Royals fans need not worry about where Bubba's heart is
Royals prospect Bubba Starling is committed to baseball, not dreaming of football
By JEFFREY FLANAGANFS Kansas City
KANSAS CITY, Mo. – As the Royals' first-round pick in 2011, outfielder Bubba Starling knows full well the expectations of him.
Starling also understands that any time he struggles in the Royals' minor-league system, there always will be whispers that his next stop surely will be at Nebraska to play quarterback for the Cornhuskers.
For the record, though, Starling, says he's not about to bail on the Royals.
"Nah, I don't even think about (Nebraska)," Starling told FOXSportsKansasCity.com by phone. "I'm committed to the Royals. I want to improve every year, and that's all I think about."
Starling, 20, understands why there would be such speculation about his dedication. One of the top quarterback prospects in the nation out of Gardner-Edgerton (Kan.) High School, Starling accepted a scholarship to Nebraska during that summer of 2011.
The Royals, though, used the fifth overall draft pick on him, then gave him 7.5 million reasons to walk away from that scholarship, which Starling did.
But now that signing bonus – which the Royals gave to Starling in four installments over three years – has been completely distributed, according to Starling.
And while Starling, now in his third year of pro ball, could walk away from baseball without retribution from the Royals, he said he has no reason to.
"I don't even think about (the bonus)," he said. "I'm just focusing on baseball. I'm trying to learn as quickly as I can. My goal is to play for the Royals."
Starling did admit he has missed playing football at times, but not enough to change his career path.
"Maybe last year I thought about (football) a little, but nothing to do with (Nebraska)," he said. "I just missed it a little because I grew up playing three sports all the time. When one sport was done, I'd kind of go right into another sport. So I kind of missed playing football.
"Plus, I wasn't used to playing that much baseball. You play 20 or 25 games in high school, and now I'll be playing 120 or 130. That's a big change. It's a grind. But that's the part I'm learning. I'm very happy to be playing here. It's all about baseball for me."
The Royals aren't exactly worried, either, that Starling will suddenly head off to Lincoln.
"We knew the risk we were taking when we drafted him," Royals assistant general manager J.J. Picollo said. "You always have that when you take a dual-sport guy.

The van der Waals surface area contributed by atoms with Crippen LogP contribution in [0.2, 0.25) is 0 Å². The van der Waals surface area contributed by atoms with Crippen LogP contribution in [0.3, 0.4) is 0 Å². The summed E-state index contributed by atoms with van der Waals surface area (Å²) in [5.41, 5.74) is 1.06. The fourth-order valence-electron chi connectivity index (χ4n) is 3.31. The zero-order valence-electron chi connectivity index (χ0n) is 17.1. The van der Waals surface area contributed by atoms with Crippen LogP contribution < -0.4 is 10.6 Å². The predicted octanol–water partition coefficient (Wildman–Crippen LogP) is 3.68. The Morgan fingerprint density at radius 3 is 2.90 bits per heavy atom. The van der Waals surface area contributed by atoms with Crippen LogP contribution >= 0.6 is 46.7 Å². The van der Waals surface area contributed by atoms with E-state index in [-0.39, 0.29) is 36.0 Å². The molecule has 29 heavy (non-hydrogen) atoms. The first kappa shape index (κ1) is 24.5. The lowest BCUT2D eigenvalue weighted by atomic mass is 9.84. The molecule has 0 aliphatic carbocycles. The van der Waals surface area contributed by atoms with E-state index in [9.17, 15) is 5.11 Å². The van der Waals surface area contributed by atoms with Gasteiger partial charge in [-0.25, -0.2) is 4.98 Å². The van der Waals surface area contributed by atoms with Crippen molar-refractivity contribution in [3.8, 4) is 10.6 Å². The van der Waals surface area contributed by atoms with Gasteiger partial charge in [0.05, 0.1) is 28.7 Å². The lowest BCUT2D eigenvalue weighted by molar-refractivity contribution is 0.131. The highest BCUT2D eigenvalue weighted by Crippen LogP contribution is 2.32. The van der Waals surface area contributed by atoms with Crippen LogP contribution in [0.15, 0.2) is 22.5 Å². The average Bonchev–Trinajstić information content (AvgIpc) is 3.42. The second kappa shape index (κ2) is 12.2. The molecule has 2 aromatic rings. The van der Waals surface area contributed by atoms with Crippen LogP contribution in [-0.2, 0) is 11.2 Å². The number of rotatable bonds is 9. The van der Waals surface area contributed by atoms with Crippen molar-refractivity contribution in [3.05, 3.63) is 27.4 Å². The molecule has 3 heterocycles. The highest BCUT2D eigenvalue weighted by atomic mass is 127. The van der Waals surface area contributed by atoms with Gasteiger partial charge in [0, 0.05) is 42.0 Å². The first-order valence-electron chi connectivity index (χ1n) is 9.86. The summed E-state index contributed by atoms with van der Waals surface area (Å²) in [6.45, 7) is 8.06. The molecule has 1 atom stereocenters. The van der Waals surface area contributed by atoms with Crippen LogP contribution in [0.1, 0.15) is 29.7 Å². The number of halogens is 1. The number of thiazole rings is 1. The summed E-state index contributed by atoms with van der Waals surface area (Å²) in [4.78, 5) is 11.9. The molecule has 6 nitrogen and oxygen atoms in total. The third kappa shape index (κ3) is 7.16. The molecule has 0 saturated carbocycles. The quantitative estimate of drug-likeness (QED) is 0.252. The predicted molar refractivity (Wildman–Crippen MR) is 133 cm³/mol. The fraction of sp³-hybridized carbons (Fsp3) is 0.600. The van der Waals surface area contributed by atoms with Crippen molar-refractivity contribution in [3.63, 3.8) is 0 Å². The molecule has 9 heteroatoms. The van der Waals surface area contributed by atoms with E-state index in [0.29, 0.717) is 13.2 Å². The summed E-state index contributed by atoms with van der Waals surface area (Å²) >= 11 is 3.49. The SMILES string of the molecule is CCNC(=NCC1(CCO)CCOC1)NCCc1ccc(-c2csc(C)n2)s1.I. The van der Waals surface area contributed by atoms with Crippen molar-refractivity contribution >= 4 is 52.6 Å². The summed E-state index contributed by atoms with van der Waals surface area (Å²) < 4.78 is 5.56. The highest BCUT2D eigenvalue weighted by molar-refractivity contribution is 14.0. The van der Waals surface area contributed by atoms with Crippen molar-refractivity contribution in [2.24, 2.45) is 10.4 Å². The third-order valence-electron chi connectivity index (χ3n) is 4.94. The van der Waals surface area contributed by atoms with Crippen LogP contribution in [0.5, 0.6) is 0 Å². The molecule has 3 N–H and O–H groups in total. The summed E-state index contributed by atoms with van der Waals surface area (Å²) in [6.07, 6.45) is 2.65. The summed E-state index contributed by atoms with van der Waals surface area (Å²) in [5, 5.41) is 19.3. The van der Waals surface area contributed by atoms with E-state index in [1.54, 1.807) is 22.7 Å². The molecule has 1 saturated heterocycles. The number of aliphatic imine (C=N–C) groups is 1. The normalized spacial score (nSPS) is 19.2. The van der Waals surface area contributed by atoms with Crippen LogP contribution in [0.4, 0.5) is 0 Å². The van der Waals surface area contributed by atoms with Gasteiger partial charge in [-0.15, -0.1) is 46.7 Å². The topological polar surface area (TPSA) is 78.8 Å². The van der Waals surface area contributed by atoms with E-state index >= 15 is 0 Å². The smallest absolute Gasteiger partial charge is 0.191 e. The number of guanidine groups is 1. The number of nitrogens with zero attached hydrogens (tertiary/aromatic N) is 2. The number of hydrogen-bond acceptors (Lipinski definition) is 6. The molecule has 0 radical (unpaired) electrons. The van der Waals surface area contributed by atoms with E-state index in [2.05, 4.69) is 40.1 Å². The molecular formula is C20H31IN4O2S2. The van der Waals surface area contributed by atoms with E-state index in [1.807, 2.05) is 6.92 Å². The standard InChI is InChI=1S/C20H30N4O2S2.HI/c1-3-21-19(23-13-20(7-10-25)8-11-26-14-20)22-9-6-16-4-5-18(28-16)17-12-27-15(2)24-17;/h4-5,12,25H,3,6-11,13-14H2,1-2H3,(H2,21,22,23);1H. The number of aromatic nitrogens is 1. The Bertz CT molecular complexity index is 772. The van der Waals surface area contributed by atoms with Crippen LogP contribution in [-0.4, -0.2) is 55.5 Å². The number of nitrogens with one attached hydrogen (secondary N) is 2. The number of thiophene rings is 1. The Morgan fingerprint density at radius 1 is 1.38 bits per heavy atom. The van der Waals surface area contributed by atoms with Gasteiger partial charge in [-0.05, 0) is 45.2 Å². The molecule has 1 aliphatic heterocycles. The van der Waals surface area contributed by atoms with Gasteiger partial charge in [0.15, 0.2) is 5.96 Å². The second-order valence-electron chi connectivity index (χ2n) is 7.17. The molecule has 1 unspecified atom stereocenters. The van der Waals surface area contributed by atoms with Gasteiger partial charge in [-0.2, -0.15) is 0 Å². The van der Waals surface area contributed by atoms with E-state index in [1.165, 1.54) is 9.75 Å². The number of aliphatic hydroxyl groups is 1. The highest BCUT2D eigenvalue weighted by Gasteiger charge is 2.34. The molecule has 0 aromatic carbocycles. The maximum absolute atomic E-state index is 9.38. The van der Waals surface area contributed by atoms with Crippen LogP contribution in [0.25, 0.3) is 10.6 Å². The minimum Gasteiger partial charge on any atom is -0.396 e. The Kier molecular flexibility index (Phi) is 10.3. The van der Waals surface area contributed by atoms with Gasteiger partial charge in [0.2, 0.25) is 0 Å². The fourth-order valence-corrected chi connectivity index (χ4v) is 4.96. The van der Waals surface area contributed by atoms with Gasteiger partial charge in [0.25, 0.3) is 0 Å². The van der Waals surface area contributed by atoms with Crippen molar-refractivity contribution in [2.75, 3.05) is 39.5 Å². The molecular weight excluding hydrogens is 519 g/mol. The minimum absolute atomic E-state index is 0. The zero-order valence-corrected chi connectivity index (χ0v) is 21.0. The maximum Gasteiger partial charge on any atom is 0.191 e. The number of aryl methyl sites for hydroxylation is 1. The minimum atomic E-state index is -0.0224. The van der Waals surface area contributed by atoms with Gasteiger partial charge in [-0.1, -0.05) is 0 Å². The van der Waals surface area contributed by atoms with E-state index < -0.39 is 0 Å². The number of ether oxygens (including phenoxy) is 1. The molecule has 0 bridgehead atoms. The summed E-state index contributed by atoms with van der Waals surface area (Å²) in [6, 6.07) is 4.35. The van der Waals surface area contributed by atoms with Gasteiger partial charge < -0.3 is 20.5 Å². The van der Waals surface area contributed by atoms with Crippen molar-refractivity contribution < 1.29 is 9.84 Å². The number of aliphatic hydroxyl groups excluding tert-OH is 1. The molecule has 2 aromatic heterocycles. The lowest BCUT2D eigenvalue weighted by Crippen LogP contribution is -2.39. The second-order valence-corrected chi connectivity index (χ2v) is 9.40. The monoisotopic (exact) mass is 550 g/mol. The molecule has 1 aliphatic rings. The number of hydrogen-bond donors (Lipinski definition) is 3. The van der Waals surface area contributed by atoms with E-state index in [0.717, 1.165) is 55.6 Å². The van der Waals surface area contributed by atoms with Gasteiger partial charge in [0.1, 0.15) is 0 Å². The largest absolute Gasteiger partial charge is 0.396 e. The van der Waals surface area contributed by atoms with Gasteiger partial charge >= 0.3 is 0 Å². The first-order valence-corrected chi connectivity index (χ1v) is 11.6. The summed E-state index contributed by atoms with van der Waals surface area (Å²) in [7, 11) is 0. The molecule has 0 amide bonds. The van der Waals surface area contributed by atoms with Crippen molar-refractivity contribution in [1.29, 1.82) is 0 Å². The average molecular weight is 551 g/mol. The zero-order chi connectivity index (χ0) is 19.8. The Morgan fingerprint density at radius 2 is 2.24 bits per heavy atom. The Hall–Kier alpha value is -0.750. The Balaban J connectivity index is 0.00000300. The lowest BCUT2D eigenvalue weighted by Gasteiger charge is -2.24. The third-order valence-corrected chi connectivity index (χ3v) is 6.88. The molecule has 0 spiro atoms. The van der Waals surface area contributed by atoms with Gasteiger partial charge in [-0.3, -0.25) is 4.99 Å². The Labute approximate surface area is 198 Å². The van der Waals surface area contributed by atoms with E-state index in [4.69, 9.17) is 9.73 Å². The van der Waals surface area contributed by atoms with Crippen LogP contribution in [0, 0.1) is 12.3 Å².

"But in all the conversations we've had with him over the last two years, there has never even been the slightest hint from him or anyone else that he wanted to return to football. He has put his mind to baseball."
The Royals, in fact, remain encouraged by Starling's progress. In his first full season of rookie ball in 2012, Starling hit a respectable .275 with a .371 on-base percentage. He hit 10 homers in 53 games and stole 10 bases in 11 tries.
"The only negative last year was his strikeouts (70)," Picollo said. "That number was a little high, but it was expected because of the transition he was making. Almost all the high school guys who get drafted struggle a little in the low minors. It's a big jump. But Bubba is picking things up pretty well."
Starling got off to a painfully slow start this season at Class A Lexington (Ky.) and only recently got his average over .200.
One of the reasons for the slow start, he said, was physical: He simply couldn't see well enough during night games to hit.
"I just couldn't pick up the spin on the baseball, it seemed," he said. "I was just swinging at random pitches without really knowing what pitch it was. And it was way worse at night than during day games.
"I talked to my manager about it and we discussed the Lasik surgery, and he agreed that it might help. So we did it."
Starling had the procedure done in Kansas City last week.
"I was a little nervous because anytime you're talking about surgery to the eyes, you get a little nervous," he said. "But it went really well, I think.
The recovery time is usually 48-72 hours, but the Royals told him to take two extra days before resuming his normal routine.
Starling took batting practice Monday night and reported improvement in his vision.
"I was told it won't necessarily be a big improvement right away," he said. "But it will improve a lot as time goes on. That part is exciting for me."
Early results were encouraging: Starling got two hits Monday night, including a run-scoring double. That lifted his average to .221 to go with four homers and 18 RBIs.
Starling knows there is concern among fans about his slow start.
"I only think about the numbers when I see them on the scoreboard," he said. "Mainly, I'm just trying to get better each day, which I feel I'm doing.
"I know the fans expect certain things because of how high I got drafted. But most fans don't know how hard this game can be. It's tough to make the transition. The pitchers at this level are way better than the pitchers I had ever seen. We knew that would be the case, but it takes a little time to adjust.
"I think I'll be fine. I'm not worried or frustrated."
The Royals, too, remain optimistic that Starling will be worth the $7.5 million investment.
"What happens a lot of times with high school picks is that they are slow moving through the lower minors," Picollo said. "It takes them a bit longer to get through Single A, but then they take less time at Double A and Triple A. They sort of excel through the higher levels of the system right to the big league club.
"We've seen that before, and I expect we could see that with Bubba, too."
You can follow Jeffrey Flanagan on Twitter @jflanagankc or email him at firstname.lastname@example.org.